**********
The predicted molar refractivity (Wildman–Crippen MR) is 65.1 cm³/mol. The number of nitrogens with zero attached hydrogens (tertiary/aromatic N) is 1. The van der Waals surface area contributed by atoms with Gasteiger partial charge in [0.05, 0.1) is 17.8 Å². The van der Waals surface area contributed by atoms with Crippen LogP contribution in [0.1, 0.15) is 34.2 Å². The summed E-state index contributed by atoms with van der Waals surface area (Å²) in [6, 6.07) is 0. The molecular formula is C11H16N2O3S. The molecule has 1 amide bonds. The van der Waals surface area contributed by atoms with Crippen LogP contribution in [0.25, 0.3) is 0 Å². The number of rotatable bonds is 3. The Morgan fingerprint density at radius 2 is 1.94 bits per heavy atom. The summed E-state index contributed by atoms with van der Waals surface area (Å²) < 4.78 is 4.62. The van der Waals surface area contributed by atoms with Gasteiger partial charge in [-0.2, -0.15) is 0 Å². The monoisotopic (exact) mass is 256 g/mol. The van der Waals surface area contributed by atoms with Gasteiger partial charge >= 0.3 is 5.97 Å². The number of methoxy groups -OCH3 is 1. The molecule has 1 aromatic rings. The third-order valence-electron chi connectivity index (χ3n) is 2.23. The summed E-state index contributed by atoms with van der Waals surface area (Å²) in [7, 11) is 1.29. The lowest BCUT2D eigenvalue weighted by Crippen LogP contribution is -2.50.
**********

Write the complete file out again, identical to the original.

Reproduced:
The predicted molar refractivity (Wildman–Crippen MR) is 65.1 cm³/mol. The number of nitrogens with zero attached hydrogens (tertiary/aromatic N) is 1. The van der Waals surface area contributed by atoms with Gasteiger partial charge in [0.05, 0.1) is 17.8 Å². The van der Waals surface area contributed by atoms with Crippen LogP contribution in [0.1, 0.15) is 34.2 Å². The summed E-state index contributed by atoms with van der Waals surface area (Å²) in [6, 6.07) is 0. The molecular formula is C11H16N2O3S. The molecule has 1 amide bonds. The van der Waals surface area contributed by atoms with Crippen LogP contribution in [0.25, 0.3) is 0 Å². The number of rotatable bonds is 3. The Morgan fingerprint density at radius 2 is 1.94 bits per heavy atom. The summed E-state index contributed by atoms with van der Waals surface area (Å²) < 4.78 is 4.62. The van der Waals surface area contributed by atoms with Gasteiger partial charge in [-0.2, -0.15) is 0 Å². The monoisotopic (exact) mass is 256 g/mol. The van der Waals surface area contributed by atoms with Gasteiger partial charge >= 0.3 is 5.97 Å². The number of methoxy groups -OCH3 is 1. The molecule has 1 aromatic rings. The third-order valence-electron chi connectivity index (χ3n) is 2.23. The summed E-state index contributed by atoms with van der Waals surface area (Å²) in [7, 11) is 1.29. The lowest BCUT2D eigenvalue weighted by Crippen LogP contribution is -2.50.